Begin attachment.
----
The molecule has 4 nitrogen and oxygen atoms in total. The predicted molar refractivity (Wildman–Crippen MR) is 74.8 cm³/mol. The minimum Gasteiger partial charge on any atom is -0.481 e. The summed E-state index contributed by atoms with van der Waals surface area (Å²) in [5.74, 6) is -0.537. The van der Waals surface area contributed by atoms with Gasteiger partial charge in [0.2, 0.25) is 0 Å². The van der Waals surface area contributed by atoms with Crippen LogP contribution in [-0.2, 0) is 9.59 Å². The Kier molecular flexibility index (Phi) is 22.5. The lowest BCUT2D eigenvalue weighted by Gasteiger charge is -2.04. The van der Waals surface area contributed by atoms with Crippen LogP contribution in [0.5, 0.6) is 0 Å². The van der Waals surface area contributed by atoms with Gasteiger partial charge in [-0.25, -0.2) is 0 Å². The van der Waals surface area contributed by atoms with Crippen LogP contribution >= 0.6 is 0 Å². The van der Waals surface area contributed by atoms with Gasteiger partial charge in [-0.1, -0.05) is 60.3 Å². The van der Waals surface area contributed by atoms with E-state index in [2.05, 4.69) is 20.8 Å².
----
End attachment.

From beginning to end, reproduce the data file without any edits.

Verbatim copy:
The molecule has 4 nitrogen and oxygen atoms in total. The predicted molar refractivity (Wildman–Crippen MR) is 74.8 cm³/mol. The minimum Gasteiger partial charge on any atom is -0.481 e. The summed E-state index contributed by atoms with van der Waals surface area (Å²) in [5.74, 6) is -0.537. The van der Waals surface area contributed by atoms with Gasteiger partial charge in [0.2, 0.25) is 0 Å². The van der Waals surface area contributed by atoms with Crippen LogP contribution in [-0.2, 0) is 9.59 Å². The Kier molecular flexibility index (Phi) is 22.5. The lowest BCUT2D eigenvalue weighted by Gasteiger charge is -2.04. The van der Waals surface area contributed by atoms with Crippen LogP contribution in [0.5, 0.6) is 0 Å². The van der Waals surface area contributed by atoms with Gasteiger partial charge in [-0.25, -0.2) is 0 Å². The van der Waals surface area contributed by atoms with Crippen LogP contribution >= 0.6 is 0 Å². The van der Waals surface area contributed by atoms with Gasteiger partial charge in [-0.1, -0.05) is 60.3 Å². The van der Waals surface area contributed by atoms with E-state index in [2.05, 4.69) is 20.8 Å².